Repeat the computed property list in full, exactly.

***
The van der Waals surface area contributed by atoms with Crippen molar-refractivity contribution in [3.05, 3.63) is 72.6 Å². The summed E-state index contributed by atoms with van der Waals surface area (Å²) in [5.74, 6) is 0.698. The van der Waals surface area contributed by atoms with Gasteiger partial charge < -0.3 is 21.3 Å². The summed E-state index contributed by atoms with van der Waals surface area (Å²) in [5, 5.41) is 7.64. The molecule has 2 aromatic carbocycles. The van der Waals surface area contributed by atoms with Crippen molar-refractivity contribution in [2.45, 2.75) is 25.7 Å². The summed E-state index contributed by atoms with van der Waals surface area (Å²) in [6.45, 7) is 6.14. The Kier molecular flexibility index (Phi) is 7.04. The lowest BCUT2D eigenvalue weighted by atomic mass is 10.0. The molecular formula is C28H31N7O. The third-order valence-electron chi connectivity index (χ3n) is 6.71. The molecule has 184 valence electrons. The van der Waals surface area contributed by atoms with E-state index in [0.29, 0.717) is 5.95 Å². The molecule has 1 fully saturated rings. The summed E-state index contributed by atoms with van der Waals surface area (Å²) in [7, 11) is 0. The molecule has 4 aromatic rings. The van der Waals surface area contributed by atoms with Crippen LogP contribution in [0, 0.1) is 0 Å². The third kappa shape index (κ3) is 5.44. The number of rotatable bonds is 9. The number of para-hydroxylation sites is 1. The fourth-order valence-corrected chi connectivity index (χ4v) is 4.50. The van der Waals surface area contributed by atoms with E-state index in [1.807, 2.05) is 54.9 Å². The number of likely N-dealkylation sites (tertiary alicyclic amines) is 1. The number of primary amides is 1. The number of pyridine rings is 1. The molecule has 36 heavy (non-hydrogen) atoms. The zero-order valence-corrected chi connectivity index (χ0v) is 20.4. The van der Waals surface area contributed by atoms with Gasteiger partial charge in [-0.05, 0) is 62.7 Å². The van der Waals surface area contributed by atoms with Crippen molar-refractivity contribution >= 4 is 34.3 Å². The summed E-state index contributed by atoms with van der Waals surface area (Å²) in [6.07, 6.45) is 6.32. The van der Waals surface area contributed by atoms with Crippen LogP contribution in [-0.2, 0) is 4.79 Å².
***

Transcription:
The van der Waals surface area contributed by atoms with Crippen molar-refractivity contribution in [3.05, 3.63) is 72.6 Å². The summed E-state index contributed by atoms with van der Waals surface area (Å²) in [5.74, 6) is 0.698. The van der Waals surface area contributed by atoms with Gasteiger partial charge < -0.3 is 21.3 Å². The summed E-state index contributed by atoms with van der Waals surface area (Å²) in [5, 5.41) is 7.64. The molecule has 2 aromatic carbocycles. The van der Waals surface area contributed by atoms with Crippen molar-refractivity contribution in [2.45, 2.75) is 25.7 Å². The summed E-state index contributed by atoms with van der Waals surface area (Å²) in [6.45, 7) is 6.14. The Kier molecular flexibility index (Phi) is 7.04. The lowest BCUT2D eigenvalue weighted by atomic mass is 10.0. The molecular formula is C28H31N7O. The third-order valence-electron chi connectivity index (χ3n) is 6.71. The molecule has 184 valence electrons. The van der Waals surface area contributed by atoms with E-state index in [0.29, 0.717) is 5.95 Å². The molecule has 1 fully saturated rings. The summed E-state index contributed by atoms with van der Waals surface area (Å²) in [7, 11) is 0. The molecule has 4 aromatic rings. The van der Waals surface area contributed by atoms with Crippen LogP contribution in [0, 0.1) is 0 Å². The third kappa shape index (κ3) is 5.44. The number of rotatable bonds is 9. The number of para-hydroxylation sites is 1. The fourth-order valence-corrected chi connectivity index (χ4v) is 4.50. The van der Waals surface area contributed by atoms with E-state index in [1.807, 2.05) is 54.9 Å². The number of likely N-dealkylation sites (tertiary alicyclic amines) is 1. The number of primary amides is 1. The number of pyridine rings is 1. The molecule has 36 heavy (non-hydrogen) atoms. The zero-order valence-corrected chi connectivity index (χ0v) is 20.4. The van der Waals surface area contributed by atoms with Gasteiger partial charge in [-0.05, 0) is 62.7 Å². The van der Waals surface area contributed by atoms with Crippen molar-refractivity contribution >= 4 is 34.3 Å². The summed E-state index contributed by atoms with van der Waals surface area (Å²) in [6.07, 6.45) is 6.32. The van der Waals surface area contributed by atoms with Crippen LogP contribution in [-0.2, 0) is 4.79 Å².